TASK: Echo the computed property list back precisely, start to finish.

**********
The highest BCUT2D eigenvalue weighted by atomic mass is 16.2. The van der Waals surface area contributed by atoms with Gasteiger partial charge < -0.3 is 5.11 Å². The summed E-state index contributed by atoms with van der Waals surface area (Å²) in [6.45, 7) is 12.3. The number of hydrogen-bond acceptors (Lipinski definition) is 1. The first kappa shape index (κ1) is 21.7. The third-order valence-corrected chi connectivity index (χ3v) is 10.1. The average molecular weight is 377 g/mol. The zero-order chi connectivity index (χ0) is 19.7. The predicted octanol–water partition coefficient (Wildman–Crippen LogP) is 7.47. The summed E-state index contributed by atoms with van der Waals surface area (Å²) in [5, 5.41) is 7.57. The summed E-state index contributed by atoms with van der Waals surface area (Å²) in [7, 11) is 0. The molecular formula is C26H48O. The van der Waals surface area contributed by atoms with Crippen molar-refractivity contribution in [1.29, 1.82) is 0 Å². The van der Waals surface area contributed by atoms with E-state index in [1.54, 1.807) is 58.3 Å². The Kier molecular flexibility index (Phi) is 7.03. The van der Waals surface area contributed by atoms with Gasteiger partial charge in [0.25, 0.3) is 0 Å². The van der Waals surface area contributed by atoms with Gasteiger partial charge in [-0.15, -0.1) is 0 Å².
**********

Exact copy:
The highest BCUT2D eigenvalue weighted by atomic mass is 16.2. The van der Waals surface area contributed by atoms with Gasteiger partial charge < -0.3 is 5.11 Å². The summed E-state index contributed by atoms with van der Waals surface area (Å²) in [6.45, 7) is 12.3. The number of hydrogen-bond acceptors (Lipinski definition) is 1. The first kappa shape index (κ1) is 21.7. The third-order valence-corrected chi connectivity index (χ3v) is 10.1. The average molecular weight is 377 g/mol. The zero-order chi connectivity index (χ0) is 19.7. The predicted octanol–water partition coefficient (Wildman–Crippen LogP) is 7.47. The summed E-state index contributed by atoms with van der Waals surface area (Å²) in [5, 5.41) is 7.57. The summed E-state index contributed by atoms with van der Waals surface area (Å²) in [7, 11) is 0. The molecular formula is C26H48O. The van der Waals surface area contributed by atoms with Crippen molar-refractivity contribution in [1.29, 1.82) is 0 Å². The van der Waals surface area contributed by atoms with E-state index in [1.54, 1.807) is 58.3 Å². The Kier molecular flexibility index (Phi) is 7.03. The van der Waals surface area contributed by atoms with Gasteiger partial charge in [0.25, 0.3) is 0 Å². The van der Waals surface area contributed by atoms with Gasteiger partial charge in [-0.15, -0.1) is 0 Å².